Thursday, October 21, 2010

Who is the man?

According to this report on Thinking Anglicans, conservative catholics (not otherwise leaving the C of E for Rome) and conservative evangelicals in the C of E have assessed the new members of their GS re proposed legislation on women bishops. In a joint press release the statistical assessment is that 35.46% of laity will vote it down (only 34% is needed), and (thus far) 32.10% of clergy will vote it down. I assume a blockage from one house will be sufficient (?), but if the laity reality did not correspond to statistical prediction, then 1.8% further clergy votes are needed. Just one more clergyperson. Except all would agree, surely, that the extra clergyperson will not be female, so JUST one more man required.

Who will this man be?

I am sure Ruth Gledhill is investigatively searching for him even as you read this :).

There could be another thought here. A crisis of conscience could strike the putative lay and/or clergy voters. "Should this legislation fail on the basis that it fell short of a two-thirds majority by a whisker? Let me not be that whisker! I will vote in favour."

Have our press releasers thought of that, I wonder!


Andrew Reid said...

Forecasts about Synod voting patterns are usually wrong, just like their secular counterparts. There are always "undecideds", or people wiling to be persuaded. Also, people don't always vote the party line, especially in secret ballots. With a new General Synod, it would be a brave pundit to predict a precise outcome. Given the anger among those who oppose female bishops about the lack of "flying bishops" in the legislation, I don't think they'll have any qualms voting it down however they can.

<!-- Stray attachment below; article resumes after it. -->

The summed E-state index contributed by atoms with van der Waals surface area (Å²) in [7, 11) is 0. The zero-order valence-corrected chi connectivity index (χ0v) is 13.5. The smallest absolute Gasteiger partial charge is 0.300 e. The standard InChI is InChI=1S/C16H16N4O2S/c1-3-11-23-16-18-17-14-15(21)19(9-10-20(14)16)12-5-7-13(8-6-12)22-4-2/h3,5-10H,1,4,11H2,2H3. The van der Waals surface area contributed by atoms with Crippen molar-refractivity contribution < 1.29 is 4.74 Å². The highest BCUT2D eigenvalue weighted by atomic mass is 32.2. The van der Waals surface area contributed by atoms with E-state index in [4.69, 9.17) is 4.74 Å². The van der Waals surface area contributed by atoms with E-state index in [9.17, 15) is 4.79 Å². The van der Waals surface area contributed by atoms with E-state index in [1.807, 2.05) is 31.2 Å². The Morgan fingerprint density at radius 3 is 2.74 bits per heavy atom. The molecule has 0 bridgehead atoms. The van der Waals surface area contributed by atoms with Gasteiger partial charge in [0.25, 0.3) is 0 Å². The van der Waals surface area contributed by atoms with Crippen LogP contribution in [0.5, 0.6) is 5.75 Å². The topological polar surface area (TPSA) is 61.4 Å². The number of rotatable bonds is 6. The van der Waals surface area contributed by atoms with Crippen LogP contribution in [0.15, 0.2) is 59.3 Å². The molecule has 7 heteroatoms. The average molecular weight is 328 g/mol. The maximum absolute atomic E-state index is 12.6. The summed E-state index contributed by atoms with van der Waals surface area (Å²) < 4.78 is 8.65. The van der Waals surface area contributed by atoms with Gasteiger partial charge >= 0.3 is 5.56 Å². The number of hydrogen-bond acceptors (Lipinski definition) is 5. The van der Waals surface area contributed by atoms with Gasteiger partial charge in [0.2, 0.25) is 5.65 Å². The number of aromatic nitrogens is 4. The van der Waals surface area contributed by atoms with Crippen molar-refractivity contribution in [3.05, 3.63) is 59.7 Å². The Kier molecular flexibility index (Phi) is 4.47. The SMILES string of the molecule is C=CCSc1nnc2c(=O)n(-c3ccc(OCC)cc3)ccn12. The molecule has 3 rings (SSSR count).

Here's an example of the unpredictability of Synod voting from Australian General Synod a couple of weeks ago. A motion to remove the requirement for at least 1 of a couple seeking church marriage to be baptised passed in the laity, passed in the clergy, but then failed by 2 votes in the bishops. It then emerged that the Aboriginal bishop and Torres Strait Island bishop (both of whom speak English as a second language) were confused by our Byzantine procedures, and had voted against when they meant to vote for. The next day the vote was re-committed, passed in the laity and then lost in the clergy! Twelve clergy changed their vote overnight!

So, be very careful predicting anything about Synod voting!

Peter Carrell said...

Hi Andrew
You are right!
It will be fascinating to see what happens ...